Antonio Garcia tested positive Sunday for COVID-19 during the Rolex 24 at Daytona and was pulled from the winning Corvette Racing team with seven hours remaining in the twice-round-the-clock endurance race.
General Motors waited until the race concluded at Daytona International Speedway to announce the Spaniard had tested positive. GM did not say when Garcia was tested, only that he did so to be cleared to return to Spain after the race as part of IMSA's protocols for international participants.
Garcia said in a statement he had COVID in late December with symptoms, but isolated and cleared both Spanish and CDC protocols to travel to the United States.
He was tested before he arrived at Daytona more than a week ago to begin preparations for the race. Garcia spent nearly eight hours driving in the 24-hour race and was last in the car Sunday morning. He had a brief media availability Sunday morning, presumably before he learned he'd tested positive.
GM said Garcia did not have symptoms Sunday but the driver had to leave the track as part of IMSA protocols. IMSA allowed the team to continue the race with Jordan Taylor and Nicky Catsburg and the two closed out the GT Le Mans class victory and a 1-2 finish for Corvette.
“This is both one of the best days of my career but also one of the most frustrating and disappointing," Garcia said in a statement distributed by Corvette Racing. "It’s painful not to be able to celebrate with Jordan, Nicky and the rest of the team. We worked so hard over the past months and weeks to achieve an endurance win like the Rolex 24.”
Garcia, who is 40, has three class wins in the 24 Hours of Le Mans and is a longtime Corvette factory driver. The Rolex win Sunday was the third of his career, and he and Taylor are the reigning GT Le Mans class champions.
“It was bittersweet to end the day like we did with Antonio having to leave the track," Taylor said. “I was super upset and disappointed for him when I got out of the car after what I thought was my last stint and was told he couldn’t get back in the car. He lives for these events, especially this one.”
IMSA is owned by NASCAR, which does not conduct COVID-19 tests for its participants but operates in a bubble of sorts at the race track. International drivers were given access to a testing service to assist in their travel to and from the event and Garcia was cleared to travel to Daytona and participate in two full weekends on track.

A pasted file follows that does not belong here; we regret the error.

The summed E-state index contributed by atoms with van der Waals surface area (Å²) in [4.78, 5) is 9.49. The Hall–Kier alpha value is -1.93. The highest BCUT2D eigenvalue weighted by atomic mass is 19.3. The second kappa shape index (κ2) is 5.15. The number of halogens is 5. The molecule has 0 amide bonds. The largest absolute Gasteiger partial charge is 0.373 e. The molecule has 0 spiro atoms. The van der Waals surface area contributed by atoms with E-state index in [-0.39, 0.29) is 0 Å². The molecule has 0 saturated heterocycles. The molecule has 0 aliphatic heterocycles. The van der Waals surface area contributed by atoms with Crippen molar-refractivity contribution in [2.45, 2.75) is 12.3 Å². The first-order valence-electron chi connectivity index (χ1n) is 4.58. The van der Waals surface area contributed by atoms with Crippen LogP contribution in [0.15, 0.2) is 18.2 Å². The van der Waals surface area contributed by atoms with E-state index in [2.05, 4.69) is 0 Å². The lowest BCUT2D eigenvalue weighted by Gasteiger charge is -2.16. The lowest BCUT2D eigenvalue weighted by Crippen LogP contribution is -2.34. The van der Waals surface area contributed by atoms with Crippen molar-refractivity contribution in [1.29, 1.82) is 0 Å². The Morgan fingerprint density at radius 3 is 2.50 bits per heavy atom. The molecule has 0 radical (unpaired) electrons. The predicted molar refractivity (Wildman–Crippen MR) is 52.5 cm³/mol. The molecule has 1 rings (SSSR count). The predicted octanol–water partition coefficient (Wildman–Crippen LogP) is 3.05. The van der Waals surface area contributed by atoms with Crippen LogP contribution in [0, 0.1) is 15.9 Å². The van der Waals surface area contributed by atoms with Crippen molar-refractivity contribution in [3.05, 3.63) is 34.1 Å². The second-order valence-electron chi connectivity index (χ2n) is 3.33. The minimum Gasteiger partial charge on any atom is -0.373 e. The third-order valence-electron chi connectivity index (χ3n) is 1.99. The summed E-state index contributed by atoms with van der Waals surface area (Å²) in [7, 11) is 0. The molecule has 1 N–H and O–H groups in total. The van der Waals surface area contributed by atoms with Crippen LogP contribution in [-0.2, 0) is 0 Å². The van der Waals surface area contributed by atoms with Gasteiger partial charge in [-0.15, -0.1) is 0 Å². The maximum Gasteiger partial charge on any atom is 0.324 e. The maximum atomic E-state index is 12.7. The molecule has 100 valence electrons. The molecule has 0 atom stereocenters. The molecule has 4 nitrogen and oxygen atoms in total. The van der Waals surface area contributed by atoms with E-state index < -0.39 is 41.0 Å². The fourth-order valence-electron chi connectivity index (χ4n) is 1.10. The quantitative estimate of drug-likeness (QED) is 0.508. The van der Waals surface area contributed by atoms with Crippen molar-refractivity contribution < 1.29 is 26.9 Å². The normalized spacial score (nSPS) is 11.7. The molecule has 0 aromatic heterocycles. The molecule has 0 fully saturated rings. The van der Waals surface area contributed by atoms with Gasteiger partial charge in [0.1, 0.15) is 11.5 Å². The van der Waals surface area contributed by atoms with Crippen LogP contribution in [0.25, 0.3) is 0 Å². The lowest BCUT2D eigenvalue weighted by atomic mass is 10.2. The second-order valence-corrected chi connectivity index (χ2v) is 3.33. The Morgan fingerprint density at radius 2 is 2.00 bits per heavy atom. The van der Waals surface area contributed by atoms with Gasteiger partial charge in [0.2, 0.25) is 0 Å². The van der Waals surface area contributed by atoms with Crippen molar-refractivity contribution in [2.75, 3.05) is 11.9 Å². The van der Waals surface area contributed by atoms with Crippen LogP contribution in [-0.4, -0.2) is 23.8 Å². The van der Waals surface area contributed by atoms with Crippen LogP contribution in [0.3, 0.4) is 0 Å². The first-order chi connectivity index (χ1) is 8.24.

Catsburg said he tested negative Saturday but will be tested again before he returns to Europe.
“I feel safe and I never felt under any threat from his positive results,” said Catsburg.
Garcia was the second driver to test positive for COVID-19 during the Rolex weekend. Alegra Motorsports pulled Michael de Quesada from its entry Saturday morning before the race.
Mathieu Jaminet was replaced by RWR Eurasia last week when he tested positive, and Black Swan Racing withdrew when owner/driver Tim Pappas tested positive. Both Jaminet and Pappas presumed they had been exposed at the 24 Hours of Dubai before traveling to Daytona two weeks ago.
Renger van der Zande had to quarantine during Chip Ganassi Racing's test session in Sebring, Florida, earlier this month due to contact tracing.
Taylor said there was almost no interaction between drivers beyond passing the car off between them during the race.
“The protocols we have are super serious, the drivers don't really get to interact even in a 24-hour," Taylor said. "Antonio, I saw him before the race and that was the last time, and even then, we're always social distancing, we're always taking the correct protocols.
“Surface-to-surface, we're wearing gloves, we're wearing balaclavas and helmets in the car, so nothing in the car could be a risk for us.”
Wayne Taylor Racing won the overall Rolex 24 title with a lineup that included Ricky Taylor, but Jordan Taylor said Garcia's positive test would spoil the family celebration with his father and older brother.
“I'm fine to go sit in my house by myself for as long as it takes and just caress my Rolex for a while," said the Florida native.
The Rolex 24 is the opening event of the North American motorsports season and NASCAR and IMSA held it with limited spectators at Daytona. It was a test run for the Daytona 500, which opens NASCAR's season Feb. 14.
Events leading in to the 500 begin Feb. 9.
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